Kitchen and Food Safety Tips
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The kitchen is the place where we prepare, cook and often eat our food. With this in mind, there are not only physical dangers lurking in the kitchen, potential burns, cuts and slippery surfaces, but there are also other things which we can which we can’t necessarily see – which means that we have to work to prevent bacteria or other germs and lurgies creeping into our food chain and making us poorly on the inside.
Chilled Food – buy this last and get it home as quickly as possible before it has the opportunity to warm up a bit. Always keep packages of poultry or meat separate from the other food, separate plastic bags should do the trick and stop them from contaminating the rest of your groceries. Get it into the refrigerator as soon as possible.
Canned Food – make sure that you don’t buy cans which have become damaged, dented, cracked or with bulging lids. The food inside could be contaminated.
Food Storage – your refrigerator should be kept clean, and foods stored separately to avoid cross-contamination. Always put raw fish, meat or poultry onto a plate or in a bag so that the juices can’t drip onto any other foods. Wash your hands really thoroughly both before and after handling any of these raw products. Canned foods should be stored in a cool, dry place.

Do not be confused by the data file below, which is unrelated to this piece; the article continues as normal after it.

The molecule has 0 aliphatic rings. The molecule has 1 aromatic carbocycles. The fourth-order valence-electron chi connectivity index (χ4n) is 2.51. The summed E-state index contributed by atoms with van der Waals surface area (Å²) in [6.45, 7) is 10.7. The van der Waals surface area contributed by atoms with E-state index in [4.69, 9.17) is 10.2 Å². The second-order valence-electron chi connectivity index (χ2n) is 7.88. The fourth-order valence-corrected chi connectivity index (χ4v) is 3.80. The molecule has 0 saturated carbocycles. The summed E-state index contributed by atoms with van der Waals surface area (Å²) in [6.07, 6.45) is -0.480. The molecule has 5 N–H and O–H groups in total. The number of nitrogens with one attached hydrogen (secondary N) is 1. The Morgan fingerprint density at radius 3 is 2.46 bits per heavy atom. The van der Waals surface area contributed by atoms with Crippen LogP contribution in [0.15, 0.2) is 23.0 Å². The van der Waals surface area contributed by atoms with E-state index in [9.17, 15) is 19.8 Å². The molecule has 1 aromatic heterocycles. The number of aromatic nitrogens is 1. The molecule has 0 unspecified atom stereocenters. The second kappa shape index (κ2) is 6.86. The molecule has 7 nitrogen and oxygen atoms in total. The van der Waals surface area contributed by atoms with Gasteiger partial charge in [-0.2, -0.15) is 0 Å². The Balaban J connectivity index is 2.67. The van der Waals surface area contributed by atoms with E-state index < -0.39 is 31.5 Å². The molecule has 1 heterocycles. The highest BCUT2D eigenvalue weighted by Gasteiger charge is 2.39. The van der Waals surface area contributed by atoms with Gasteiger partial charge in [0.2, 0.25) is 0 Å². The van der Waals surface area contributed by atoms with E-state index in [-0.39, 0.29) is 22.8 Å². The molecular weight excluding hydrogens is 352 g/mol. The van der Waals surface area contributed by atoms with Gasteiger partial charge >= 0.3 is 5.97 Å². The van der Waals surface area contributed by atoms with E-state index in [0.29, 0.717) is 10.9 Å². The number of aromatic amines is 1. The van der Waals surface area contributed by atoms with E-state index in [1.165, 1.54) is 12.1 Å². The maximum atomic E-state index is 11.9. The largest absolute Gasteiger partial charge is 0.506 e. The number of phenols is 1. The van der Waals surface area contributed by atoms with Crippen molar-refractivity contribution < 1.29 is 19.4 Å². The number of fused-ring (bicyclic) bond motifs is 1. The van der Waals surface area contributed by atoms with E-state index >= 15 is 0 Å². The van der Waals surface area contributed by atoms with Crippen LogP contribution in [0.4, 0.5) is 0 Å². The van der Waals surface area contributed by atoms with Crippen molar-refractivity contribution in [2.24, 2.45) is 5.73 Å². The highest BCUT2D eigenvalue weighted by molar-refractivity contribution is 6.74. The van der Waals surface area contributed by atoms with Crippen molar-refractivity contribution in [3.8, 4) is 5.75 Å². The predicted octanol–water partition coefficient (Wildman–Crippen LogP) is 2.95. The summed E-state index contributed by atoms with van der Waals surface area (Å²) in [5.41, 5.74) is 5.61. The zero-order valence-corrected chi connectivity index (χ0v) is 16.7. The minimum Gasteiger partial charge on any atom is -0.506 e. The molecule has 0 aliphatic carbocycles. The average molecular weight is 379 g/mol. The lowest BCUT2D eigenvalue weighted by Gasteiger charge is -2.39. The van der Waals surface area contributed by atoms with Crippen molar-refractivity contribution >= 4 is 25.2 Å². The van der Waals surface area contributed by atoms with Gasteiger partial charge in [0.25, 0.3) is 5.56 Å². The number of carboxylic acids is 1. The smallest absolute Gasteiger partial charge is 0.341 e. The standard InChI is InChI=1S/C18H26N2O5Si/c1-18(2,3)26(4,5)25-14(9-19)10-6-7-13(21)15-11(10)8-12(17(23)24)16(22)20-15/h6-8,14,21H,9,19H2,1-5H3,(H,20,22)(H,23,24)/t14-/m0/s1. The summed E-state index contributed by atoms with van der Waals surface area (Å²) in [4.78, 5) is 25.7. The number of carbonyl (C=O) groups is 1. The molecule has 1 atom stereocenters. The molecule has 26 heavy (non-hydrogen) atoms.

Keep ’em Clean – you should wash your hands regularly throughout the day, and I mean wash, not just wet them under the running water. Wash them with warm water and soap for at least 20 seconds before and after you handle food, in between different preparation tasks, after you’ve touched any part of your body, coughed, sneezed, been to the rest room or used a tissue.
Keep Foods Separate – I’ve already said that different foods should be stored separately in the refrigerator, but the same applies while you are preparing the food too. Never use the same knife or chopping board for meat, cheese, bread and vegetables for example, not without at least a very thorough scrubbing in between anyway. Wash your hands (here we go again) after you’ve touched every separate food item, it really does matter.
Cook Food Thoroughly – this helps to destroy any bacteria which might be lurking in the food. Using a meat thermometer can make sure that your Sunday roast is cooked right through to the middle, and don’t half cook stuff to be finished off later, not a good idea.
Leftovers – I love leftovers, I’m not sure why, but many things do taste even better the second time around, BUT, you must make sure that any left overs are stored in the refrigerator as soon as possible, if you divide into small portions they will cool more quickly, and when you want to eat them make sure that they are reheated thoroughly. If you’re not sure